Sara Gulamali
The Green Walk
Archival Pigment Print
38 x 30 in
Edition # 1/3

Sara Gulamali
Can You See Me Still
9 minute looped video mp4 file
2/5 edition

Can you see me still? follows a performative use of the green screen around the highly surveilled area of Kings Cross, London. Gulamali uses the green screen as a surrogate representation of the othered body.  In reference to her dual-identity; which manifests the feeling of never belonging to any one place, she creates the performance of becoming a space for relocation and invention.
The shroud which is worn, also alludes to Gulamali’s identity as a Muslim woman bringing the relationship between the surveilled urban city and the covered woman into question. As a result, the green becomes an overall signifier for many different ideas which cannot be pinned down, it simply becomes digested as something alien.

Douglas Coupland
From the Yearbook Series
Mixed Media - epoxy and resin on board
46 ½ x 18 in

Andy Warhol
Cowboys and Indians: North-West Coast Mask
Screenprint on Lenox Museum Board
36 x 36 in
Edition of 250
Private Collection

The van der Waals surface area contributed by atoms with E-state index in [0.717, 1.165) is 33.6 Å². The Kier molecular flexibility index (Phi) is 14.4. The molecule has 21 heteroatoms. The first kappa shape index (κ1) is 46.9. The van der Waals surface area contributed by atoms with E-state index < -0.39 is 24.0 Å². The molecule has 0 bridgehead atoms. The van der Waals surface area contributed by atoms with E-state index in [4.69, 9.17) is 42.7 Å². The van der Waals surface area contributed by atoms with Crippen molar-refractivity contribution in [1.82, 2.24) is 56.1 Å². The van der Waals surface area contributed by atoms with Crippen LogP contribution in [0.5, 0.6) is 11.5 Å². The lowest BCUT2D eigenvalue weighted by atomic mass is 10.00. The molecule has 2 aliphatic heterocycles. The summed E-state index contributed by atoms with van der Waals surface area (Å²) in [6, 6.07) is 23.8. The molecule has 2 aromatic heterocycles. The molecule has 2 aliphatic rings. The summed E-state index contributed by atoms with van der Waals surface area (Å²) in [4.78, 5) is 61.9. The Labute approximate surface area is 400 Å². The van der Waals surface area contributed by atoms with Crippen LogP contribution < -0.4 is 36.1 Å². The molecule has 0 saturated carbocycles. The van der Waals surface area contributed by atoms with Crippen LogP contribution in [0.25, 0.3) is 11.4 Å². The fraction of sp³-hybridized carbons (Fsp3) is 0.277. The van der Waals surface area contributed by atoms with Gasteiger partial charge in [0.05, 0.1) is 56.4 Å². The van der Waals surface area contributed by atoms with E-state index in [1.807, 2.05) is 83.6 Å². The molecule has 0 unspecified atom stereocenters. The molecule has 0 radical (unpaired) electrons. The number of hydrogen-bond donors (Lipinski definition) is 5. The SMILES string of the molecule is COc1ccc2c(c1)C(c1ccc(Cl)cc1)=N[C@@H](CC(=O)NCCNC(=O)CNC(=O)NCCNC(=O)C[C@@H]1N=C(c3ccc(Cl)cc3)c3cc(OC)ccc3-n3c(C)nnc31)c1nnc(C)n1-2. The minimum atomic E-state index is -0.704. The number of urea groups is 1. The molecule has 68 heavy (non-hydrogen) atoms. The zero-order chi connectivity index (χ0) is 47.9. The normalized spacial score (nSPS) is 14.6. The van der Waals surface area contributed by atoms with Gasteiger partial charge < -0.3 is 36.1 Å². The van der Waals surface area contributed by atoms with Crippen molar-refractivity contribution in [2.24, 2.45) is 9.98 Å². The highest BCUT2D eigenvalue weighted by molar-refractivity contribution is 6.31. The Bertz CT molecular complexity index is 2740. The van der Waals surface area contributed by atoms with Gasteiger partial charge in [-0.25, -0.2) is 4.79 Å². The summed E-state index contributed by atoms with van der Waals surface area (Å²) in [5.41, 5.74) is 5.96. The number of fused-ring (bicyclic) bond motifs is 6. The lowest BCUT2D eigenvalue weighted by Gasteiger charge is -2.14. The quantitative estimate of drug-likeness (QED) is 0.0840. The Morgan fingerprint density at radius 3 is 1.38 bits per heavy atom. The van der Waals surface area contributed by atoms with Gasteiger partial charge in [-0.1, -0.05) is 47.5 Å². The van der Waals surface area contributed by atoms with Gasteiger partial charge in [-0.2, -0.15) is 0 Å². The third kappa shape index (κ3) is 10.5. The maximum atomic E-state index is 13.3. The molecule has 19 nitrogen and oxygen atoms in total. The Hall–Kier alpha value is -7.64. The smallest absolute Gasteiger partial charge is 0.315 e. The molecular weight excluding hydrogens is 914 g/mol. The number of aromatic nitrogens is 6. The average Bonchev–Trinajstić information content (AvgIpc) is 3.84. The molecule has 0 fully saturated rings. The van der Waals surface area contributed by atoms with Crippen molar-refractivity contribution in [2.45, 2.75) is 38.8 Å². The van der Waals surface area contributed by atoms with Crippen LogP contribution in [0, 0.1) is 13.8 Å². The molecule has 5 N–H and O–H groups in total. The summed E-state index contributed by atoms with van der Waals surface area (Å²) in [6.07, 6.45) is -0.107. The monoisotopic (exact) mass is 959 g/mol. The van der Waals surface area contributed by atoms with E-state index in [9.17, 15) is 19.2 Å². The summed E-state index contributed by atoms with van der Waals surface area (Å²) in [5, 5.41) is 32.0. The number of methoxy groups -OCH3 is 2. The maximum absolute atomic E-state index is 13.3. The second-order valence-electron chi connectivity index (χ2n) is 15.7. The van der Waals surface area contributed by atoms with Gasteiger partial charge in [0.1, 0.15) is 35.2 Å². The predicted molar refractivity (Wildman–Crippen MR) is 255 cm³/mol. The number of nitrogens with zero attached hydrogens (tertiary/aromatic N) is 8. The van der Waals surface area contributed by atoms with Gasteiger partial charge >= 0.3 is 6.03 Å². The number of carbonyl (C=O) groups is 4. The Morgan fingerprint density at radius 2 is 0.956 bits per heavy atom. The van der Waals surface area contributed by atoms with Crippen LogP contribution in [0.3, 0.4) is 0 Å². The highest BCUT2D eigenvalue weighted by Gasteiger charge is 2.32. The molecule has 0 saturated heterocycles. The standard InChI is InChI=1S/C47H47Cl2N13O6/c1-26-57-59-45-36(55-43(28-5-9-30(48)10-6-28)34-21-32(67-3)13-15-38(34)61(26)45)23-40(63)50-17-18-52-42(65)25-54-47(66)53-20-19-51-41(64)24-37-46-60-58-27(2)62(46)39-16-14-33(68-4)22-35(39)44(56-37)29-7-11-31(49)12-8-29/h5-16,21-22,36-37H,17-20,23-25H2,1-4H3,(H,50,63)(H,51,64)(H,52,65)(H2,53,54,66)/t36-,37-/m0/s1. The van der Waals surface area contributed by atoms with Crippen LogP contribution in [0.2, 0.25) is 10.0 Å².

Doug Coupland’s ‘Yearbook Series’ [also known as Poltergeist] takes on a similar format to that of school photographs. Coupland is referencing the defacing of a yearbook picture, yet he has taken it to the extreme as he completely masks the faces creating a sense of uniform identity among the photos.
Andy Warhol’s Northwest Coast Mask, from the Cowboys and Indians suite, maintains a consistent conceptual thread in his oeuvre; the manipulative power of the media and popular culture’s ability to affect society’s perception and understanding of history.
Northwest Coast Mask serves as an ahistorical representation of the past, mirroring a popular interpretation of the American West, while masking the accurate historical context in favour of a romanticized, nostalgic version of reality.  It could be argued that Warhol is critiquing colonialism, mass culture, nostalgia, racism and injustice beyond his interest in making the commonplace and everyday endure beyond their natural shelf life.

Tyler Toews
Time it Self
Oil paint, spray paint and enamel on linen
67 x 92 in

Art historical references aside, Picasso, die Brucke, Basquiat, outsider artist Tyler Toews’ work stems from a place of honesty and authenticity.
Toews’ experimentations with graffiti and screen printing at a young age, led him to his highly gestural and expressionistic painting style.  Driven by his experiences as a youth, Toews found painting to be a cathartic escape from the chaos he found himself living in. As he grew into his practice he found art to be an outlet for communication and a means of exploration into the darker periods of his own life.  He conveys in his work, a positive message of hope and healing and that within the darkness and chaos there is a calmness and light.